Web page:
Major thumbs down.

Rust's uniformity here is a good design. It reduces cognitive load when reading the language.

No one cares how many keystrokes you have to type - code is read many orders of magnitude more than written and optimising writabilty in expense of uniformity and readability is bad design.

I also don't get the point about ide support at all. This suspiciously sounds to me like a complaint about keystrokes & navigation in vi.

Edit: if there are cases where rustfmt doesn't lay out the code optimally than yeah that could be improved upon.


Makes sense, although from my experience the brackets are a lot of the problem when reading it. When there's so many and you just want to add one guard clause, it can make it look so much more complicated than it needs to.

And that's why I brought up #1 as the smaller change. I understand that each feature is at a cost of a different one. It's just a matter of optimizing the language for everybody. I don't necessarily think we should go as far as #2.

Well, keystrokes are important. A LOT of time is spent by programmers messing with the brackets, like adding them on both sides or pressing end enter to get to the next line out of them. Change #1 would probably save at least 0.1% of time spent writing Rust code.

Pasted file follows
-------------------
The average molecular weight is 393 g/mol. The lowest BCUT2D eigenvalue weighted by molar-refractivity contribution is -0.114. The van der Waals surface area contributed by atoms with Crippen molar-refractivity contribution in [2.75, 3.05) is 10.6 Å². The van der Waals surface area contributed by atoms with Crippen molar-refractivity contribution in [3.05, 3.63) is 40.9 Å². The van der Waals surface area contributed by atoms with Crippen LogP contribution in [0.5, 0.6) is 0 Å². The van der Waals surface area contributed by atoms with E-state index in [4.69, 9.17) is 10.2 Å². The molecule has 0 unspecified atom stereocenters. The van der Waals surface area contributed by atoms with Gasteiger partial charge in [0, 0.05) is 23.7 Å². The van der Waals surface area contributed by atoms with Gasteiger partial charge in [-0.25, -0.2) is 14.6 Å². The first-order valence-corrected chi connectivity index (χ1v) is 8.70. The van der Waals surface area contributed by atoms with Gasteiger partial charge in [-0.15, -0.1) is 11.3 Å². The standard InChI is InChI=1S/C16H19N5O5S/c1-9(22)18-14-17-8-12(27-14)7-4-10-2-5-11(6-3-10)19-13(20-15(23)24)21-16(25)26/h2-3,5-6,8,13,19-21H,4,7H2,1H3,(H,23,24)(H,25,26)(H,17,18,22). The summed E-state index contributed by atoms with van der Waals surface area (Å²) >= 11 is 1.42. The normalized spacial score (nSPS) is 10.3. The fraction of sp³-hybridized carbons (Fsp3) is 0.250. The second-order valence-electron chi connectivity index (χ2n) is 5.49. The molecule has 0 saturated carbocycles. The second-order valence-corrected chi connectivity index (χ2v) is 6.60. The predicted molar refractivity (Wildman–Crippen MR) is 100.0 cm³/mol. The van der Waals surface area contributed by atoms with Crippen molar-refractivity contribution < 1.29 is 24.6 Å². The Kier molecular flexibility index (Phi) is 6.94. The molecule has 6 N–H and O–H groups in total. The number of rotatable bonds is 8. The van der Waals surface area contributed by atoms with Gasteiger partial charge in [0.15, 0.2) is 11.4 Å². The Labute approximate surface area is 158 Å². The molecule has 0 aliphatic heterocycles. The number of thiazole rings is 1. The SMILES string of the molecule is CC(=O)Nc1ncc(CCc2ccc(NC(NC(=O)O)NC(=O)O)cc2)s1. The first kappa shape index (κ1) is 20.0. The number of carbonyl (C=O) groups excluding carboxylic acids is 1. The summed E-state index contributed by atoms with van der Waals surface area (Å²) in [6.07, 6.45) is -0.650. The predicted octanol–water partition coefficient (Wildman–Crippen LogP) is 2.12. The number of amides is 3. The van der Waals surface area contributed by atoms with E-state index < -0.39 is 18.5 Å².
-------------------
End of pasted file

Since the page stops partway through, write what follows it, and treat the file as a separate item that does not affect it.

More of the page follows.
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Historically it went the opposite way. It was first decided that brackets had to be mandatory because skipping them can lead to mistakes like the now famous "goto fail", and because it was making the language simpler with only one way to handle condition. The decision to remove the parenthesizes came later when it came up they were no longer necessary. Requiring the brackets was a conscious decision, and in my opinion a good one, that's the reason I doubt it will change.

To me, being hard to type is a weak argument for syntax decision in a programming language. And in this case it is even more weak because requiring only a shift key press is a very tiny issue. Even on my French keyboard where I have to use the Alt gr key, it's bearable. Brackets are not an uncommon character in Rust anyway, it is used extensively everywhere in the language, the Rust programmer have to be used to type them.

Legibility and mistake avoidance come far before typing ease in my priority list. What you are proposing would make the language more complex with more specific case to know.


Person with RSI here. At one point I used AutoHotkey to make curly brackets a single keystroke. Many other technological conveniences are also available. Changing the language is not the right solution.


Very strongly opposed.

This request simultaneously admits to being a big change but spends almost zero time on motivating why Rust is deserving of such a change. It seems to presuppose that removing brackets is a goal everyone should share. And even if it was, it also presupposes that we should do it at great expense.


Heh, I wish it were as ergonomic on all layouts as the US layout’s shift plus the keys to the right of P. For example, on Nordic (and eg. German) keyboards which have to accommodate three extra letters, {} are typed with altgr+7 and altgr+0, and on Mac even more awkwardly with alt+shift+8 and alt+shift+9! Looks like the French layout is even worse…


In 2014 I gave a talk on Rust cryptography and one of the things it highlighted was the recent (at-the-time) "goto fail" vulnerability which would've been prevented by mandatory braces.